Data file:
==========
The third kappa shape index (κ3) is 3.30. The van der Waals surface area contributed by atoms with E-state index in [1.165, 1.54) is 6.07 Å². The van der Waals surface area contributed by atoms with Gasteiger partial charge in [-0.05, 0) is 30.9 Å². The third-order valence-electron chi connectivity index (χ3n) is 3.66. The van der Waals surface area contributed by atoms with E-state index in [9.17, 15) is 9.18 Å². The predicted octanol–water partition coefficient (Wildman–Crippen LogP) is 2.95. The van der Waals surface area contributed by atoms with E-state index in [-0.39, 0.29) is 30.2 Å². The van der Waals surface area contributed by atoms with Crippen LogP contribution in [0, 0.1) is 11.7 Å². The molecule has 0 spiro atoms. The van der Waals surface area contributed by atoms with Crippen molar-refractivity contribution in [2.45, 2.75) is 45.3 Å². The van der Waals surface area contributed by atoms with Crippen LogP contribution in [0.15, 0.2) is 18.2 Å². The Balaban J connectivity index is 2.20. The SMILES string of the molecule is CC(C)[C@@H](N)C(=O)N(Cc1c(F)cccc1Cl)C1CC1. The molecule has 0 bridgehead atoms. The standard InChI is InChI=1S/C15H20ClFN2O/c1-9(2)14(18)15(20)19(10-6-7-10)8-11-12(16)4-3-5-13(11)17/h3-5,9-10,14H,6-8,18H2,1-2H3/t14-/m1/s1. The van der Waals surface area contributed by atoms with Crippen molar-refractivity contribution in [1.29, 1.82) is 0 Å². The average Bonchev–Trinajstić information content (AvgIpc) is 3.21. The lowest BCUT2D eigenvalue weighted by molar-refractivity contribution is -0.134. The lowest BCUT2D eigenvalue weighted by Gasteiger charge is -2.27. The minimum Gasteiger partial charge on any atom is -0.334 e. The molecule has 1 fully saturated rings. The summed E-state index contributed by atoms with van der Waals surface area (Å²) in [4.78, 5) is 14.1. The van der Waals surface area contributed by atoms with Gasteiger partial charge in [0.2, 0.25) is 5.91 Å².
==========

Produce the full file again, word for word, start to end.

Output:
The third kappa shape index (κ3) is 3.30. The van der Waals surface area contributed by atoms with E-state index in [1.165, 1.54) is 6.07 Å². The van der Waals surface area contributed by atoms with Gasteiger partial charge in [-0.05, 0) is 30.9 Å². The third-order valence-electron chi connectivity index (χ3n) is 3.66. The van der Waals surface area contributed by atoms with E-state index in [9.17, 15) is 9.18 Å². The predicted octanol–water partition coefficient (Wildman–Crippen LogP) is 2.95. The van der Waals surface area contributed by atoms with E-state index in [-0.39, 0.29) is 30.2 Å². The van der Waals surface area contributed by atoms with Crippen LogP contribution in [0, 0.1) is 11.7 Å². The molecule has 0 spiro atoms. The van der Waals surface area contributed by atoms with Crippen molar-refractivity contribution in [2.45, 2.75) is 45.3 Å². The van der Waals surface area contributed by atoms with Crippen LogP contribution in [0.15, 0.2) is 18.2 Å². The Balaban J connectivity index is 2.20. The SMILES string of the molecule is CC(C)[C@@H](N)C(=O)N(Cc1c(F)cccc1Cl)C1CC1. The molecule has 0 bridgehead atoms. The standard InChI is InChI=1S/C15H20ClFN2O/c1-9(2)14(18)15(20)19(10-6-7-10)8-11-12(16)4-3-5-13(11)17/h3-5,9-10,14H,6-8,18H2,1-2H3/t14-/m1/s1. The van der Waals surface area contributed by atoms with Crippen molar-refractivity contribution in [1.29, 1.82) is 0 Å². The average Bonchev–Trinajstić information content (AvgIpc) is 3.21. The lowest BCUT2D eigenvalue weighted by molar-refractivity contribution is -0.134. The lowest BCUT2D eigenvalue weighted by Gasteiger charge is -2.27. The minimum Gasteiger partial charge on any atom is -0.334 e. The molecule has 1 fully saturated rings. The summed E-state index contributed by atoms with van der Waals surface area (Å²) in [4.78, 5) is 14.1. The van der Waals surface area contributed by atoms with Gasteiger partial charge in [0.2, 0.25) is 5.91 Å².